Journalists at Guardian News & Media have called on senior figures at their newspaper group to reject proposals to “downgrade” or close the Observer.
National Union of Journalists members working on the Observer and Guardian passed a resolution vowing to fight for the survival of world’s oldest Sunday paper and to resist any move for compulsory redundancies.
The move comes after it emerged earlier this month that parent company, Guardian Media Group, was conducting a root and branch review of the company looking at a range of options to safeguard its future.
Those options are believed to include scrapping the Observer and a plan to convert it from a Sunday paper into a weekly news magazine.
GMG has not ruled out the closure of the Observer, saying instead all options were under consideration. The results of its review are expected next month.
Speculation about the future direction of GMN’s titles prompted union members to call on owners, the Scott Trust, and management at both GNM and GMG to reject proposals to drop the title, downgrade it to a weekly magazine or “undermine its character as an independent and competitive Sunday newspaper.”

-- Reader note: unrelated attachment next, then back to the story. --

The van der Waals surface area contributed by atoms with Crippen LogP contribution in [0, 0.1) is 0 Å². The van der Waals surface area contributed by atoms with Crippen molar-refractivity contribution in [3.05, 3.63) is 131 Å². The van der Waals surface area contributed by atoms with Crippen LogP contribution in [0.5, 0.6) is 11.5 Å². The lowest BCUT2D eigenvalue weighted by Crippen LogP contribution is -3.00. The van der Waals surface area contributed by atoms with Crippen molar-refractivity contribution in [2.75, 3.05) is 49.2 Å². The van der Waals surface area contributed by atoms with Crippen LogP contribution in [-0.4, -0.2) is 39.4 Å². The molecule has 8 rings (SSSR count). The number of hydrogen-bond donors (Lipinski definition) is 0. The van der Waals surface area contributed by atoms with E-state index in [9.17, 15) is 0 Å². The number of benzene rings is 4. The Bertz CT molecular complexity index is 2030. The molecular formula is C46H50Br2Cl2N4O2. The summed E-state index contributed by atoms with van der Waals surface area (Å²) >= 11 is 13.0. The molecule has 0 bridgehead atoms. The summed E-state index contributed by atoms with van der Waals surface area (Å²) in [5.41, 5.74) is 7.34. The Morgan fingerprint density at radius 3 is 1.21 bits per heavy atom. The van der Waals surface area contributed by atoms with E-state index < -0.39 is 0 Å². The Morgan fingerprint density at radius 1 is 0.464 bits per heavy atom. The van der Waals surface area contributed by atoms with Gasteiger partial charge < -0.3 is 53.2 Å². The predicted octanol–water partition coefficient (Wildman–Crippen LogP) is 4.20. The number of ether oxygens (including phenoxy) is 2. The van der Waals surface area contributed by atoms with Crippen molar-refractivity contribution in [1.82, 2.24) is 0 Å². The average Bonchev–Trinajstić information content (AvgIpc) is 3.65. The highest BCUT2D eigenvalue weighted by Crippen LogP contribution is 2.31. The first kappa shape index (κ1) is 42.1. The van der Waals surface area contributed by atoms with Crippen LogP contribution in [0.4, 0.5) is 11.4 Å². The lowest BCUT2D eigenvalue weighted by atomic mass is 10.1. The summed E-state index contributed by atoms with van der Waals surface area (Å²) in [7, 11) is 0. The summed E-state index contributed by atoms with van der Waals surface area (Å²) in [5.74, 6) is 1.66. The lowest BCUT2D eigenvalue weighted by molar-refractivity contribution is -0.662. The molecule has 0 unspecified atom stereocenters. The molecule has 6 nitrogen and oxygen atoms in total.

The GMN chapel passed a resolution saying survival of the Observer was essential for the protection of pluralism and diversity in the British media.
The resolution said: “The chapel believes that the closing of a 200-year-old newspaper cannot be regarded as in any way comparable to other product changes currently being considered as part of the drive to reduce losses and offers its full support to the public campaign to save the Observer as an independent Sunday newspaper.
“The chapel is committed to the editorial autonomy, resourcing and identity of both the Observer and the Guardian – along with the protection of editorial standards and absolute rejection of compulsory redundancies across all platforms.”